Captain Sonar Review SUBterfuge

The sales pitch for Captain Sonar is ridiculously compelling. A real time game about battling submarine crews? Sold. Who doesn’t want to play that? Submarine battling is, as a game concept, inversely as awesome as I imagine real life submarine battling to be.

In Captain Sonar you’re going to begin by splitting up into teams of mortal enemies (ideally of 4 or 3 people each). Then you’re going to place the very large screen the game helpfully includes between the teams so they can’t see each other’s ugly faces. Each team is comprised of four roles. The Captain is in charge and essentially decides everything. The Radio Operator has to listen to the opposing captain’s direction commands and tries to deduce where they are on the map. The First Mate keeps charges the various sub-systems (heh) in the vessel and communicates information between the Captain and Engineer. And the Engineer kind of has their own mini-game around keeping the submarine from falling apart in the water. They are a source of constant aggravation for their Captain. Together, each team will work in real time to find the other sub and destroy it.

Comparative Advantage

If it seems like the Captain is the only person who really matters here, that’s sort of true, but also not true at all. They’re like a conduit through which information flows. But then they have to also comprehend that information and make smart decisions about it. Mostly they’re going to be shouting out directions (north, south, east, or west) and marking where their submarine is going on the handy dry-erase map. As the submarine moves, just like in real life, it starts to slowly crumble into oblivion and also charge up all of its useful functions. Bad alternator, perhaps?

As the Captains bark out orders, the Radio Operator has to listen carefully to the Captain opposite them and mark the movements on their map. Cleverly, the game gives them a clear dry-erase surface on which to mark this so they can move it around over the map and try to figure out where they possibly could be. I’ve found this to be the most difficult of the roles because it’s significantly harder to pay attention to the shouting of one single person (amongst multiple people talking) while literally doing anything else than I could have possibly realized. I’ve found that some people are mysteriously good at this and I do not trust them.

The easiest roles are the First Mate and the Engineer, who simply have to mark something on their sheets every time a movement command is issued. The difficult part is that they have to work together to make sure the sub-systems are both charged and not broken. This frequently requires assistance from the captain, who may need to issue a movement command a specific direction so that the Engineer can fill up one of their tubes and repair a string of sub-sub-systems. Don’t worry, that makes a lot more sense when you play it.

Don’t think about it too hard.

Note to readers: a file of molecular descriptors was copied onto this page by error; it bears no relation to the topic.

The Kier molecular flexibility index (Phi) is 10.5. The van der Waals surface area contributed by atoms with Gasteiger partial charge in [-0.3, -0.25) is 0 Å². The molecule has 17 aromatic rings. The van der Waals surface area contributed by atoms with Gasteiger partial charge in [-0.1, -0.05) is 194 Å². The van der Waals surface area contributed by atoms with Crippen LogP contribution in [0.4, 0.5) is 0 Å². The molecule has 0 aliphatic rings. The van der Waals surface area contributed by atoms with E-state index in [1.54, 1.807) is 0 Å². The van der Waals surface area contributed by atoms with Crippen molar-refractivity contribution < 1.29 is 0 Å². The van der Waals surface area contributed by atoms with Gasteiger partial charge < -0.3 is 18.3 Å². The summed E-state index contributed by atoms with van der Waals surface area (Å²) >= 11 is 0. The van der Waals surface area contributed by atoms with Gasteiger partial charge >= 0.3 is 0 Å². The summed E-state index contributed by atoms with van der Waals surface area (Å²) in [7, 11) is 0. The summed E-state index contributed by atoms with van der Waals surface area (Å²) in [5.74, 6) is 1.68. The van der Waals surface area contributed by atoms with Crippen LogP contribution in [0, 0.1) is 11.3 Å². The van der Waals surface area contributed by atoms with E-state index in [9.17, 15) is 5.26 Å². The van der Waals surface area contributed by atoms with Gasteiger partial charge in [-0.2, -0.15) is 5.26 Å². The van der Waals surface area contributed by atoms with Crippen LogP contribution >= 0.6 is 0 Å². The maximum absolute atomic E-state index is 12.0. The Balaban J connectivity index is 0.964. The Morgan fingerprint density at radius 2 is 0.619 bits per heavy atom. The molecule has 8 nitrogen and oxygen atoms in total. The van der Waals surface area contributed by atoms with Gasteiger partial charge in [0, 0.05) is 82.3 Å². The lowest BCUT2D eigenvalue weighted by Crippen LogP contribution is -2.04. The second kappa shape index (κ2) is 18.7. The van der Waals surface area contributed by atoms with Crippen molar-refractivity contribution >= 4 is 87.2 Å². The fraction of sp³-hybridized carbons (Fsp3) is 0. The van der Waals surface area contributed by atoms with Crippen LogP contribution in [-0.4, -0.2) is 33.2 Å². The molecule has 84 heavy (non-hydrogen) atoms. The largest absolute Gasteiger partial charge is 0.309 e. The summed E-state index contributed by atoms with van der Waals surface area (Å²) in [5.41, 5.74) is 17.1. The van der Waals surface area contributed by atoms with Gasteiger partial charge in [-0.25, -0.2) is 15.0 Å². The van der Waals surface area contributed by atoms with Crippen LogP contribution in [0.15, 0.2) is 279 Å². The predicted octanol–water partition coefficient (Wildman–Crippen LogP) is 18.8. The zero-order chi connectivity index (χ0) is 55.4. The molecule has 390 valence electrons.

The First Mate just…charges something one tick and lets the Captain know when it’s charged. This is even less exciting because I’ve found that by the mid-game you’re usually more or less full on all of the systems and it’s up to the Engineer to free them up. In a 6-player game this role gets absorbed by the Captain because there’s not much to it. On one hand the disparity in role complexity here is a bit annoying because I don’t want to put anyone into a lame role. On the other hand it helps the game scale and it allows someone who is uncertain or not good at real-time games to have a simple job. On net I suppose that’s positive.


What do the sub’s sub-systems do? The drone allows you to pick one of the nine squares the map is divided into (think tic-tac-toe) and ask the other team if they’re located there, to which they must respond truthfully. Sonar is even more interesting, because when you activate it the opposing captain must give two coordinates on the map (from the X-axis, Y-axis, or segment). One must be true and one must be false. Of all of the decisions in Captain Sonar, this might be the most tricky. Can you come up with a convincing lie that’s possible given the path you’ve taken? Once you’ve done that, can you maintain the possibility of that lie and obscure the path enough before the opposing Radio Operator figures it out? As a Radio Operator, can you both work on testing each of the two coordinates while still keeping a sharp ear on new movement commands?

Once you think you have a good bead on where the opponent is, you can start trying to murder them with torpedoes and mines. Mines are dropped off the side of your sub and detonated whenever you want. Torpedoes can target a coordinate within four spaces of your current position. Not only do you need to figure out where the enemy is, you need to cozy up right next to attack.

This mechanism works perfectly, because as soon as you hear some rumblings from the other team that they are thinking about dropping a mine or shooting a torpedo, you know that they think, at the very least, that they’re close to you. Then it’s a mad rush to figure out where they are or escape!

Escaping often utilizes the silence system, which allows you to move one direction up to four spaces in secret. It’s a nifty tool, but very tricky to utilize well. After getting hit with a mine or torpedo it’s absolutely necessary to bring back some uncertainty to your position, though I’ve found that a halfway decent Radio Operator will be able to re-pinpoint your position within a few moves. Better to utilize silence before the torpedo launches.